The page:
Case for inquest into David Kelly death 'unanswerable'
Campaigners for a full inquest into the death of government weapons inspector David Kelly say they have presented an "unanswerable" case.
A lawyer for the group behind the demand said they hoped Attorney General Dominic Grieve would resist political pressure to deny one.
Mr Grieve is expected to announce soon whether he will comply with a request to ask the High Court for an inquest.
The Hutton inquiry found in 2004 that Dr Kelly had committed suicide.
And the post-mortem report into his 2003 death, which the government released in October, suggested he had died as a result of a "self-inflicted injury".
It blamed blood loss after cuts to his left wrist, aided by a painkiller overdose and "silent" heart disease.
Dr Kelly's body was found in woods close to his Oxfordshire home, after it was revealed he had provided the information for a BBC News story casting doubt on the government's claim that Iraq had weapons of mass destruction capable of being fired within 45 minutes.
Instead of holding a coroner's inquest, the then Prime Minister, Tony Blair, asked Lord Hutton to conduct an investigation, which found Dr Kelly had died from blood loss after slashing his wrist with a knife.
But a group of five doctors is calling for the case to be reopened, arguing that the suicide verdict was unsafe.
Mr Grieve has been considering the doctors' arguments - set out in a 33-page petition known in legal language as a "memorial" - since September and is expected to announce early in 2011 whether he will comply with their request for him to ask the High Court to order an inquest.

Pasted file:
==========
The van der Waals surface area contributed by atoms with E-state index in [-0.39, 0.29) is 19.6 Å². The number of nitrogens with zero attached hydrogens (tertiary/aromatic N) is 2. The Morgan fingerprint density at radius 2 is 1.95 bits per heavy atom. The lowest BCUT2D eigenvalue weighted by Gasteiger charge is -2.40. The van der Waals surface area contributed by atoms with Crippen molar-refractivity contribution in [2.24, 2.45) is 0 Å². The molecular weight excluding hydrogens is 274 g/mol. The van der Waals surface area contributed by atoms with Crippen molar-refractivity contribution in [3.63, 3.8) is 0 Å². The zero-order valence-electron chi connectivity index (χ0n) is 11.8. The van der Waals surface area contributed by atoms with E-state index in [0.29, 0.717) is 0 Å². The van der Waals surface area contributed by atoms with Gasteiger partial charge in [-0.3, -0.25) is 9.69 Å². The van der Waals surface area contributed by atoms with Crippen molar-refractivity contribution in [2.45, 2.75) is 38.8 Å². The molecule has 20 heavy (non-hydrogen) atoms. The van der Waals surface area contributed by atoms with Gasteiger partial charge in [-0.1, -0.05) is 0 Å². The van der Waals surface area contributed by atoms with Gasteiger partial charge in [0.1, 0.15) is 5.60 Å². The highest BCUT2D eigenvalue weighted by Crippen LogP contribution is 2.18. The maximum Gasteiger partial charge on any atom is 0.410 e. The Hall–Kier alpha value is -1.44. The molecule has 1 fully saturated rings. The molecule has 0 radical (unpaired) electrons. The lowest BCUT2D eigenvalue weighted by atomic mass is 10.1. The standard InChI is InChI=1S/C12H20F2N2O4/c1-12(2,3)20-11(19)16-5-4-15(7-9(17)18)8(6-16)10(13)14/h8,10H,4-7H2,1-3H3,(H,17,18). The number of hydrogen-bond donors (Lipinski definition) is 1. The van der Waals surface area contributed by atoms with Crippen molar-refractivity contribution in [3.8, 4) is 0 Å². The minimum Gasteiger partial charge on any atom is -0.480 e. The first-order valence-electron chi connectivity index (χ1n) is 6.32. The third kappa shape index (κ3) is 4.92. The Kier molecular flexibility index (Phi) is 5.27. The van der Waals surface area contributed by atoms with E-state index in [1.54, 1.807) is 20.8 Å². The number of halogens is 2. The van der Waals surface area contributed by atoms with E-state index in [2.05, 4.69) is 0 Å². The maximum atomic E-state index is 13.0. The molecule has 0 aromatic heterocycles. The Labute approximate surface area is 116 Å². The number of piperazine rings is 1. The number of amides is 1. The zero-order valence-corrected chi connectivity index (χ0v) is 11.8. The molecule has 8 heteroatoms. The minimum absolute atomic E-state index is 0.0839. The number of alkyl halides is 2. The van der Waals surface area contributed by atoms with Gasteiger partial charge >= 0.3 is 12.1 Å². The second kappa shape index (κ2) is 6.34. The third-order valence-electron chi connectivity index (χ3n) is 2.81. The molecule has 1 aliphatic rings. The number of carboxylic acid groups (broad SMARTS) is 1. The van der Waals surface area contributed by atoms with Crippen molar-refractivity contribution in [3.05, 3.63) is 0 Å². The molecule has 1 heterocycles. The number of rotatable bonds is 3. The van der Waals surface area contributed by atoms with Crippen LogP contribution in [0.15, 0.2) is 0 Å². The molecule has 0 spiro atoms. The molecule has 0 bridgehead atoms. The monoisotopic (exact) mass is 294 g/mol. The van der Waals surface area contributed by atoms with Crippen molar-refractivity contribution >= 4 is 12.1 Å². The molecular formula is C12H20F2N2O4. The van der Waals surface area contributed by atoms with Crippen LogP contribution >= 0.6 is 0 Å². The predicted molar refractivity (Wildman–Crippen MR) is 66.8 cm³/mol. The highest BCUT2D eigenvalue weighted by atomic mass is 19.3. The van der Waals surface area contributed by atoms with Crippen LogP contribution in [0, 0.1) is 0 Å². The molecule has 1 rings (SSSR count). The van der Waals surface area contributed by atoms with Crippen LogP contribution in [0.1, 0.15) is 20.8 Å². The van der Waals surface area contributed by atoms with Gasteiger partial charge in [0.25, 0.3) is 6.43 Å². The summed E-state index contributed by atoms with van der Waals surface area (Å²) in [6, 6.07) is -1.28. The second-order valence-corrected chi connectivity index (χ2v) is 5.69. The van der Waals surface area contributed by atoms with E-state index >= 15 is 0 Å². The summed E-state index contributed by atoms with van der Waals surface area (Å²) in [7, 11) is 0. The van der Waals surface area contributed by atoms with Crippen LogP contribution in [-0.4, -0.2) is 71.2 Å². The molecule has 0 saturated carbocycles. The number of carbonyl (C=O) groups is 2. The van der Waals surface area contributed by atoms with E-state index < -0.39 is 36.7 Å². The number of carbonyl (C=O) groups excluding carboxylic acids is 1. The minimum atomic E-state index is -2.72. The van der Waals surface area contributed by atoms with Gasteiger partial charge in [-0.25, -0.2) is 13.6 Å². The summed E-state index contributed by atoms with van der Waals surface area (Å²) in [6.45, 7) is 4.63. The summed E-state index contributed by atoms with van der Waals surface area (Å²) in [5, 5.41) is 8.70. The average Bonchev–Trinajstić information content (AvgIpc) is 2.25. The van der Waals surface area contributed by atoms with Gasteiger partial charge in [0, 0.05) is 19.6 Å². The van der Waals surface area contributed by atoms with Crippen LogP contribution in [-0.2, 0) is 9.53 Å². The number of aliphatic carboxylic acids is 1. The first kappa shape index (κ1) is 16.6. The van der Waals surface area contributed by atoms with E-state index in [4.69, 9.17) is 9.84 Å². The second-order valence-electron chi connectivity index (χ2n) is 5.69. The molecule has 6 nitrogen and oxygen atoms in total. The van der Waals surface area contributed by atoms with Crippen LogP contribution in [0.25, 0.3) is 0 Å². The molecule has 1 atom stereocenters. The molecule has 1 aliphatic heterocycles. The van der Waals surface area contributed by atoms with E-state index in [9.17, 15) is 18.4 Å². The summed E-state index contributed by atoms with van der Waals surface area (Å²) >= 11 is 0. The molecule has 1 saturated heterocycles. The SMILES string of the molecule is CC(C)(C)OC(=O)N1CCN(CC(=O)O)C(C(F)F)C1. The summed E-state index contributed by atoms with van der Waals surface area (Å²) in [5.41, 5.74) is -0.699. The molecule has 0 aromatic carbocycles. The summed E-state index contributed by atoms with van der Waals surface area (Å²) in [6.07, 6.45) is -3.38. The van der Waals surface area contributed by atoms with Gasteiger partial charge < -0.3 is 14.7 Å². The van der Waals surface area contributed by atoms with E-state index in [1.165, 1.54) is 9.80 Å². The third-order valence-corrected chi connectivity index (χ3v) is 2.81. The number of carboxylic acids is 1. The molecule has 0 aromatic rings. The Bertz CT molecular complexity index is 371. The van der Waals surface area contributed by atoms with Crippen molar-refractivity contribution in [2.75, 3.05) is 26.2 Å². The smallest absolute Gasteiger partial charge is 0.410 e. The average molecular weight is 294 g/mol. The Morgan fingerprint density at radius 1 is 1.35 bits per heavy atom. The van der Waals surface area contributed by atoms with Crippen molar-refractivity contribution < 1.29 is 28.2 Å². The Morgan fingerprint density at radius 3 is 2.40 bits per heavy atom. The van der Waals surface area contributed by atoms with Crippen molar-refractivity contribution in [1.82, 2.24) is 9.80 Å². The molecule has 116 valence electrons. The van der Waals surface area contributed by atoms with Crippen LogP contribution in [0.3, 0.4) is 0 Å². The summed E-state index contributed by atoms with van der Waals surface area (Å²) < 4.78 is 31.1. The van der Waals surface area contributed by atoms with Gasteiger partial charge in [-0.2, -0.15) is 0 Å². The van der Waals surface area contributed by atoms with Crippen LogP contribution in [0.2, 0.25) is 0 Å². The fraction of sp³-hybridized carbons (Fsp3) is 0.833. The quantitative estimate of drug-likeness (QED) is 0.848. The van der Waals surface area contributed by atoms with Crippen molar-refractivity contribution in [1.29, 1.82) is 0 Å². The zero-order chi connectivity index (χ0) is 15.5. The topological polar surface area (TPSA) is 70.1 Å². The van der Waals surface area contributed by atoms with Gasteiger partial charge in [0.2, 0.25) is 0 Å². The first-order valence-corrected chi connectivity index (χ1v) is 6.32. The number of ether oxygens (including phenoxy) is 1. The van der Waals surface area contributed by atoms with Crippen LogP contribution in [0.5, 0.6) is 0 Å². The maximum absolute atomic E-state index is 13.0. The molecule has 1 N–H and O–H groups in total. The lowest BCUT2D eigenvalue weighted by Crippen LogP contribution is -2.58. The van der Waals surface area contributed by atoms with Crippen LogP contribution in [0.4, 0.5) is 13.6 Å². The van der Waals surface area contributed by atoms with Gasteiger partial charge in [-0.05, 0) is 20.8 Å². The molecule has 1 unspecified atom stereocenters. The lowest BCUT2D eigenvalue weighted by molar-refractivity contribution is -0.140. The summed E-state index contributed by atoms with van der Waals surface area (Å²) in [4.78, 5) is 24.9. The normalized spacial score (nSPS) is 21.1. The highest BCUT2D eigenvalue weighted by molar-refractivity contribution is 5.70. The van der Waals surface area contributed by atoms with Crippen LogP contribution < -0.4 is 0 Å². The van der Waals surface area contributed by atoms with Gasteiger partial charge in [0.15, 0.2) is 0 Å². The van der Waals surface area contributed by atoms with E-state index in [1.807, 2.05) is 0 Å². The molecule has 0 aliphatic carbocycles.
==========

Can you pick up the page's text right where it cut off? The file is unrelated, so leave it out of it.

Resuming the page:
One of the doctors, Michael Powers, said the Hutton inquiry had not been an adequate substitute for the "full, frank and fearless" investigation required by coroners' guidelines.
Dr Powers said: "For several months now the attorney general has been considering the 'memorial' of the doctors. This legal document sets out details of the insufficiency and irregularities of Lord Hutton's informal inquiry which, in our opinion, make the argument for a proper inquest unanswerable.
"Although the senior government law officer, it is hoped and expected that Dominic Grieve QC MP will put aside political considerations in reaching his decision on the law.
"The circumstances of Dr Kelly's death merit a detailed examination of all the evidence in a coroner's court. Many questions have been asked which demand proper answers. It is in the public interest that confidence is maintained in the due process of law."
The doctors insist the publication of the post-mortem report has not ended key questions, such as:
- how Dr Kelly obtained a packet of coproxamol painkillers
- why his blood and stomach contained only a non-toxic dose of the drug
- why he was not spotted by a police helicopter with thermal imaging cameras which flew over the wood where his body was later found
- why no fingerprints were found on the knife apparently used to slit his wrist
- whether he in fact intended to kill himself
The doctors also highlight the dual role of Labour's Lord Falconer, who ordered the inquiry as Constitutional Affairs Secretary and then declared himself satisfied with its findings in his other government job as Lord Chancellor.
The Hutton inquiry was "manifestly relatively powerless and lacking investigative bite when compared to its statutory equivalent or coronial proceedings," argues the memorial document.
But, following the publication of the post-mortem report, Lord Hutton said there had never been any secrecy about it, as lawyers had had access to it during his inquiry.
A spokesman for the Kelly family said he hoped that the release of the information would end speculation about the scientist's death.